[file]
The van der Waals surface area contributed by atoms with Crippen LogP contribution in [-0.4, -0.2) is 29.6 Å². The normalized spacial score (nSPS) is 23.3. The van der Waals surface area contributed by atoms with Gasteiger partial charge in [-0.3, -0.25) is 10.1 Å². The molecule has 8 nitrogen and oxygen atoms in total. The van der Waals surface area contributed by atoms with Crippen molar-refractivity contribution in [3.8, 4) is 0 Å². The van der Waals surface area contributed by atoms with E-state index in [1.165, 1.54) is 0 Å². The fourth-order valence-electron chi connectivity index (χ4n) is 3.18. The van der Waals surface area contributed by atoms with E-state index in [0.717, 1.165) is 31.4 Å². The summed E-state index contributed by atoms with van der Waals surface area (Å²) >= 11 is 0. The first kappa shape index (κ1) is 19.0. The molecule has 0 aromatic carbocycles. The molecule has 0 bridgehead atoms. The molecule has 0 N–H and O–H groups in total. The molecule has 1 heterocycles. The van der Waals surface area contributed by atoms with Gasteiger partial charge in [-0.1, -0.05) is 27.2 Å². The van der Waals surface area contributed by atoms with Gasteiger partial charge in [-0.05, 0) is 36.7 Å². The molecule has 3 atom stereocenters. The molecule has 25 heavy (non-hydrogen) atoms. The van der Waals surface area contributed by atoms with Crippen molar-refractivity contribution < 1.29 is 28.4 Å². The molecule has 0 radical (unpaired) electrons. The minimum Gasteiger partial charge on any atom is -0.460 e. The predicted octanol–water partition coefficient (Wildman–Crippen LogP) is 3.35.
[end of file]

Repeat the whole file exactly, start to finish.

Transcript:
The van der Waals surface area contributed by atoms with Crippen LogP contribution in [-0.4, -0.2) is 29.6 Å². The normalized spacial score (nSPS) is 23.3. The van der Waals surface area contributed by atoms with Gasteiger partial charge in [-0.3, -0.25) is 10.1 Å². The molecule has 8 nitrogen and oxygen atoms in total. The van der Waals surface area contributed by atoms with Crippen molar-refractivity contribution in [3.8, 4) is 0 Å². The van der Waals surface area contributed by atoms with E-state index in [1.165, 1.54) is 0 Å². The fourth-order valence-electron chi connectivity index (χ4n) is 3.18. The van der Waals surface area contributed by atoms with E-state index in [0.717, 1.165) is 31.4 Å². The summed E-state index contributed by atoms with van der Waals surface area (Å²) >= 11 is 0. The first kappa shape index (κ1) is 19.0. The molecule has 0 aromatic carbocycles. The molecule has 0 bridgehead atoms. The molecule has 0 N–H and O–H groups in total. The molecule has 1 heterocycles. The van der Waals surface area contributed by atoms with Gasteiger partial charge in [-0.1, -0.05) is 27.2 Å². The van der Waals surface area contributed by atoms with Gasteiger partial charge in [-0.05, 0) is 36.7 Å². The molecule has 3 atom stereocenters. The molecule has 25 heavy (non-hydrogen) atoms. The van der Waals surface area contributed by atoms with Crippen molar-refractivity contribution < 1.29 is 28.4 Å². The molecule has 0 radical (unpaired) electrons. The minimum Gasteiger partial charge on any atom is -0.460 e. The predicted octanol–water partition coefficient (Wildman–Crippen LogP) is 3.35.